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Union Senate considers chartering exclusive performance clubs

By jasonwtemp

Section: News

April 4, 2008

The Student Union has been discussing the possibility of changing a bylaw prohibiting certain groups from becoming chartered and thus, from requesting money from the Finance Board.

To Be Announced member Amy Marsh ’08, proposed the initial request to change the bylaw. She suggested that performance groups which continually provide for the community and have stayed active for at least five years should be eligible for chartering. Marsh declined to comment before Sunday’s Senate meeting.

Performance groups, most of which are recognized, face two main issues in the chartering process. First, many are exclusionary and second, many serve the same purpose as other groups.

Union members are now looking at the possibility of changing the chartering process rather than simply make a bylaw change.

“I think the whole issue in general is a good starting point for possible further changes in the scope of types of groups that we charter,” said Class of 2008 Senator Asher Tanenbaum. “I was thinking maybe we should reform the system…wherein performance clubs would be allowed to have a separate sort of criteria to get funding.”

“Currently in our bylaws, there are a couple of counseling organizations that exclude by nature of their organization…but are chartered even though they exclude because of these bylaws,” said Senator-at-Large Andrew Brooks ’09. Brooks explained that these groups, specifically Students Talking About Relationships and Student Sexuality Information Services, require training for their members.

“So I guess the conversation is whether [the Union] should be creating special bylaws to cover performing groups like a capella and improv,” said Brooks.

“Improv groups could really use funding for coaches,” said Class of 2008 Senator Darren Gallant. He explained that it would help them to put on their shows independently.

To meet the criteria of non-exclusivity to get chartered, theater groups have found ways for all of their members to participate, through acting and crew opportunities. Improvisational and a capella groups, however, do not have the same non-exclusive options.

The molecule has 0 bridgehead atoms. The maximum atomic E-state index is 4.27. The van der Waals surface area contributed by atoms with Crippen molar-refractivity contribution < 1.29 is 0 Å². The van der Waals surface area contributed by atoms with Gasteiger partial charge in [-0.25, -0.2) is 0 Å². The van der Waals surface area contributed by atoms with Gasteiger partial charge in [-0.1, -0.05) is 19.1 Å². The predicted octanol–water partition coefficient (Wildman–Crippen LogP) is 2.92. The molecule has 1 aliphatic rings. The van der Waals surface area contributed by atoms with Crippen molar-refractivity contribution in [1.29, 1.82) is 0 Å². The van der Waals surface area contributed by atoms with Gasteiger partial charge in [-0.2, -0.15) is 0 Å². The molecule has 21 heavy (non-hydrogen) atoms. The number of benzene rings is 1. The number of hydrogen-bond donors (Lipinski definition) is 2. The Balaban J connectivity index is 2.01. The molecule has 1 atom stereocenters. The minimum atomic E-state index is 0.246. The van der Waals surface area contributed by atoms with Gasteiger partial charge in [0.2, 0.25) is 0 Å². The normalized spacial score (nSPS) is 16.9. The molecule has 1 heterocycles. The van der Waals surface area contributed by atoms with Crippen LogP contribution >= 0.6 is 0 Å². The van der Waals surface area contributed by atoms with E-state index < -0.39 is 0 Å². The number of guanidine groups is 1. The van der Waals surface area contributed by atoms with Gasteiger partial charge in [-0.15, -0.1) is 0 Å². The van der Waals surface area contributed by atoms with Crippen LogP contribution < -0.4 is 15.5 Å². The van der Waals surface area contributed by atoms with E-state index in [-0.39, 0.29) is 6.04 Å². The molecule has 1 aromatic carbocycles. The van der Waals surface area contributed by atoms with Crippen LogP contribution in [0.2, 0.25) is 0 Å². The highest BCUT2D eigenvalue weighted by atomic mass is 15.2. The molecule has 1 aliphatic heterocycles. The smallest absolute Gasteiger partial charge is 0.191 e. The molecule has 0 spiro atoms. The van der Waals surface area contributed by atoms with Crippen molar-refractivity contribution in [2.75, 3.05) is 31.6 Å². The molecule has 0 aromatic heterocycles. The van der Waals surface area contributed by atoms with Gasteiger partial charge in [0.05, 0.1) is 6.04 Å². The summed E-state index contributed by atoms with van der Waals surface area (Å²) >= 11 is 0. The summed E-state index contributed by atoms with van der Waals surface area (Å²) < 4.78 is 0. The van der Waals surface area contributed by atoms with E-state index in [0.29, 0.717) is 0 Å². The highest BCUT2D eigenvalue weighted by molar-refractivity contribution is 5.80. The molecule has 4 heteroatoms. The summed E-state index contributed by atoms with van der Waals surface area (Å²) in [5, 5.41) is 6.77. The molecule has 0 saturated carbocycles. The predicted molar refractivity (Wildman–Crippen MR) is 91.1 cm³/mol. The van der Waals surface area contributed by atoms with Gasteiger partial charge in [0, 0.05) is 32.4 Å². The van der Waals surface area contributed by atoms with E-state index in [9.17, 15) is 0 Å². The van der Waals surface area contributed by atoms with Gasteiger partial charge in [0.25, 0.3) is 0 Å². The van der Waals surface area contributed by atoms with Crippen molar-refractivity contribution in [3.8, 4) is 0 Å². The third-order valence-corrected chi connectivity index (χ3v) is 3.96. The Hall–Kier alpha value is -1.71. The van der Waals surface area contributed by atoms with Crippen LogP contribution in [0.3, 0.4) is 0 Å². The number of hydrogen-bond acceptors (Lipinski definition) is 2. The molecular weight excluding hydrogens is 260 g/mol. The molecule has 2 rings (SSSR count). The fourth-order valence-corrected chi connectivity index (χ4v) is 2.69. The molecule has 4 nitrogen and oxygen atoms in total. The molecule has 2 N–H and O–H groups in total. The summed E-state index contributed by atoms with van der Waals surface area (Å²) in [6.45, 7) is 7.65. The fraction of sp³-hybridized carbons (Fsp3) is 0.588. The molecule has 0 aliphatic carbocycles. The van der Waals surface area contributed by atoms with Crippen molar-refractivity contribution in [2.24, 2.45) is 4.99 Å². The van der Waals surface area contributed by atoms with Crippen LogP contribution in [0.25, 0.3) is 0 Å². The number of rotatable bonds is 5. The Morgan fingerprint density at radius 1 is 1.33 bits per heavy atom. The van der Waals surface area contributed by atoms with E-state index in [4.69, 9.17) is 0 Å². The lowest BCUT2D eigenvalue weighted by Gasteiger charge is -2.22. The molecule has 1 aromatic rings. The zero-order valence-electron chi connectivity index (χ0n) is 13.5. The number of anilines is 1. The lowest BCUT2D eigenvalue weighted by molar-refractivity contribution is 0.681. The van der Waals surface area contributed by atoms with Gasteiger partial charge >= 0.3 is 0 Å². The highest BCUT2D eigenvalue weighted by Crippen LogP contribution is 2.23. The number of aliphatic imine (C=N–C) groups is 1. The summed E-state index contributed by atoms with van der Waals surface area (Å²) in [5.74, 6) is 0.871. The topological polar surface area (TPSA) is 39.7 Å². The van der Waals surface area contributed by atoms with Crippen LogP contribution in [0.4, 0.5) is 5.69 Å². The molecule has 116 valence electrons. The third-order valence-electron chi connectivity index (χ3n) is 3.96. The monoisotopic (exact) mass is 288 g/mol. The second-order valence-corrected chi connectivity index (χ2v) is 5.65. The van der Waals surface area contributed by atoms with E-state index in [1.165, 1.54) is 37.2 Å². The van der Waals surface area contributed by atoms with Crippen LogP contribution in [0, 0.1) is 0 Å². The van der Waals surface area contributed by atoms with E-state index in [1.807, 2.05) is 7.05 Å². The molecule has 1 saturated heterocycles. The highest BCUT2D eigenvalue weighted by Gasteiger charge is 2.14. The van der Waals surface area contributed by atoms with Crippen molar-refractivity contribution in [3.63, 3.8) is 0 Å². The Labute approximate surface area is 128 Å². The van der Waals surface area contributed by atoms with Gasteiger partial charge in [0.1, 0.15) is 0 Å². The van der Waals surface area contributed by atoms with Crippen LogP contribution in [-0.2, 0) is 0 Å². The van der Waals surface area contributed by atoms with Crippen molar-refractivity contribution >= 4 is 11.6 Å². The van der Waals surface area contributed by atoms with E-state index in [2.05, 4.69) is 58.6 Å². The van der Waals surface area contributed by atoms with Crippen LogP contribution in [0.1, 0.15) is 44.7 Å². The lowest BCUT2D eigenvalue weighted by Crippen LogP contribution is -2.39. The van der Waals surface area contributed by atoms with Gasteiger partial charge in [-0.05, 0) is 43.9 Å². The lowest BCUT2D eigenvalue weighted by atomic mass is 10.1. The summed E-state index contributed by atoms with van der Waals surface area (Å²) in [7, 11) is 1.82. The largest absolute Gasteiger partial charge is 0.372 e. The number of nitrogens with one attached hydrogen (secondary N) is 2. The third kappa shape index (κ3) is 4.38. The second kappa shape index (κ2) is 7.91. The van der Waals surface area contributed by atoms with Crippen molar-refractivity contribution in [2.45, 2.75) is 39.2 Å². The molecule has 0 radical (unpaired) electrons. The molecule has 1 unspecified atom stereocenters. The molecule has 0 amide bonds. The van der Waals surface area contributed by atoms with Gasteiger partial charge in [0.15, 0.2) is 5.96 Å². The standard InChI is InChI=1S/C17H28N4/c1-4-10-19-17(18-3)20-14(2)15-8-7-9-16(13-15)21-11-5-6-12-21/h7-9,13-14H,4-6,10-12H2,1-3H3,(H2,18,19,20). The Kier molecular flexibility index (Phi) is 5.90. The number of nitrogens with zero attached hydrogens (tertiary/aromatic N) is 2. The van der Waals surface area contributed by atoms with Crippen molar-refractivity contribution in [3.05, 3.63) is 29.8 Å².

Marsh had discussed with Union members about changing the TBA constitution to say that those who audition for the improv group but do not become a stage member, can become an active participant as an audience member. This could be one possibility for her club and similar improv groups to bypass the non-exclusivity clause in the bylaw of the chartering process.

Brooks explained that in order for the Union to accept this as meeting the criteria for chartering, “it probably would require some sort of bylaw overhaul.”

Tanenbaum added that the Union was concerned with changing the rules because chartered groups must be unique. No two clubs can serve the same purpose. If the Union were to change this, “for all of these groups that are currently recognized that have the possibility of becoming chartered, the first one that gets to that [status] would exclude the other ones from getting it. Just because you get to the Senate for money first, doesn’t necessarily make you the best.”

“This would be a huge change from the past if we end up passing some sort of bylaw to redefine how we look at performing groups on campus for charter,” said Brooks. “But if a lot of clubs on campus will benefit from it, then it’s something that the [Senate] probably will be working on to do, but it’s going to take some time.”

With elections, seniors leaving, and fewer Senate meetings, “it may not get implemented until sometime next year” said Gallant. “I’ve been backing it, but not everyone does yet. I think that in time, they’ll realize that performance groups are important to our campus and people want them and that they need funding.”

Gallant explained that the hope is that clubs which are exclusive will be able to request funding as long as they meet certain criteria of having some open meetings and some open training sessions.

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